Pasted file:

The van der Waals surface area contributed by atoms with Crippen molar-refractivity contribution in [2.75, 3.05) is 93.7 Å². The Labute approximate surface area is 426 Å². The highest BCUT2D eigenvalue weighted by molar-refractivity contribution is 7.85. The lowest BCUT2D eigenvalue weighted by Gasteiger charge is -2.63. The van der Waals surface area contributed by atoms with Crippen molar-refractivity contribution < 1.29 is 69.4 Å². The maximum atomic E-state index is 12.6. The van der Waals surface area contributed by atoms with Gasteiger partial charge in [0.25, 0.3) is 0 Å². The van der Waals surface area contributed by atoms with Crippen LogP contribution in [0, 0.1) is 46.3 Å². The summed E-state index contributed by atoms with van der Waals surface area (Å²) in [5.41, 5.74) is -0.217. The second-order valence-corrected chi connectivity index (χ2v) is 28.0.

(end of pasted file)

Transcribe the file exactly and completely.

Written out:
The van der Waals surface area contributed by atoms with Crippen molar-refractivity contribution in [2.75, 3.05) is 93.7 Å². The Labute approximate surface area is 426 Å². The highest BCUT2D eigenvalue weighted by molar-refractivity contribution is 7.85. The lowest BCUT2D eigenvalue weighted by Gasteiger charge is -2.63. The van der Waals surface area contributed by atoms with Crippen molar-refractivity contribution < 1.29 is 69.4 Å². The maximum atomic E-state index is 12.6. The van der Waals surface area contributed by atoms with Gasteiger partial charge in [0.25, 0.3) is 0 Å². The van der Waals surface area contributed by atoms with Crippen LogP contribution in [0, 0.1) is 46.3 Å². The summed E-state index contributed by atoms with van der Waals surface area (Å²) in [5.41, 5.74) is -0.217. The second-order valence-corrected chi connectivity index (χ2v) is 28.0.